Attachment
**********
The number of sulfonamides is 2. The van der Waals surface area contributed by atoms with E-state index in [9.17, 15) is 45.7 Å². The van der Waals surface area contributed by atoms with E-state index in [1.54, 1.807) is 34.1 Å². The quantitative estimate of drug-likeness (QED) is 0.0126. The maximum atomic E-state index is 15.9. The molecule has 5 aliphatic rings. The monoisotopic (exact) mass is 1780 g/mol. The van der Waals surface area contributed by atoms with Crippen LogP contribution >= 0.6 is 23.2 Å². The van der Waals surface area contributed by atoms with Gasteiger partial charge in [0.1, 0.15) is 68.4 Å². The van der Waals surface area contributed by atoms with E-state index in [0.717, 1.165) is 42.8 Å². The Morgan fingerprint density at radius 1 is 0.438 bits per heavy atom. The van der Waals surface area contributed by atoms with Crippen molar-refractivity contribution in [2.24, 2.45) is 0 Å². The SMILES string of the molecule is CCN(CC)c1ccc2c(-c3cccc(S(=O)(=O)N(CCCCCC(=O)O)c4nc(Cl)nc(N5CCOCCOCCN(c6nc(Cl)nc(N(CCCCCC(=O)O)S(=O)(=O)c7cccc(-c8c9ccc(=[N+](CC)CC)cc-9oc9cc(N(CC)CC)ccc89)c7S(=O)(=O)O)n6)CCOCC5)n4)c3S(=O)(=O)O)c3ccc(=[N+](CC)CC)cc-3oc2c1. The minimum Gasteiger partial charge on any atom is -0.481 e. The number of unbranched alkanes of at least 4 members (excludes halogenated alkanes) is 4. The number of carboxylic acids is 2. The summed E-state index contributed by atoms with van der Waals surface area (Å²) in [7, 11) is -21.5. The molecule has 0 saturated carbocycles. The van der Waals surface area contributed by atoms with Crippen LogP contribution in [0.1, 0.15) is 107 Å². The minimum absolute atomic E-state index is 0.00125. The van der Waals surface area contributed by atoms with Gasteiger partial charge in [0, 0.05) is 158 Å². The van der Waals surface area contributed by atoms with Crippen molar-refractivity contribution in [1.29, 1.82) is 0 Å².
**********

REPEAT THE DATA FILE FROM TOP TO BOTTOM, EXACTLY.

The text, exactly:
The number of sulfonamides is 2. The van der Waals surface area contributed by atoms with E-state index in [9.17, 15) is 45.7 Å². The van der Waals surface area contributed by atoms with E-state index in [1.54, 1.807) is 34.1 Å². The quantitative estimate of drug-likeness (QED) is 0.0126. The maximum atomic E-state index is 15.9. The molecule has 5 aliphatic rings. The monoisotopic (exact) mass is 1780 g/mol. The van der Waals surface area contributed by atoms with Crippen LogP contribution >= 0.6 is 23.2 Å². The van der Waals surface area contributed by atoms with Gasteiger partial charge in [0.1, 0.15) is 68.4 Å². The van der Waals surface area contributed by atoms with E-state index in [0.717, 1.165) is 42.8 Å². The Morgan fingerprint density at radius 1 is 0.438 bits per heavy atom. The van der Waals surface area contributed by atoms with Crippen molar-refractivity contribution in [2.24, 2.45) is 0 Å². The SMILES string of the molecule is CCN(CC)c1ccc2c(-c3cccc(S(=O)(=O)N(CCCCCC(=O)O)c4nc(Cl)nc(N5CCOCCOCCN(c6nc(Cl)nc(N(CCCCCC(=O)O)S(=O)(=O)c7cccc(-c8c9ccc(=[N+](CC)CC)cc-9oc9cc(N(CC)CC)ccc89)c7S(=O)(=O)O)n6)CCOCC5)n4)c3S(=O)(=O)O)c3ccc(=[N+](CC)CC)cc-3oc2c1. The minimum Gasteiger partial charge on any atom is -0.481 e. The number of unbranched alkanes of at least 4 members (excludes halogenated alkanes) is 4. The number of carboxylic acids is 2. The summed E-state index contributed by atoms with van der Waals surface area (Å²) in [7, 11) is -21.5. The molecule has 0 saturated carbocycles. The van der Waals surface area contributed by atoms with Crippen LogP contribution in [0.1, 0.15) is 107 Å². The minimum absolute atomic E-state index is 0.00125. The van der Waals surface area contributed by atoms with Gasteiger partial charge in [0, 0.05) is 158 Å². The van der Waals surface area contributed by atoms with Crippen molar-refractivity contribution in [1.29, 1.82) is 0 Å².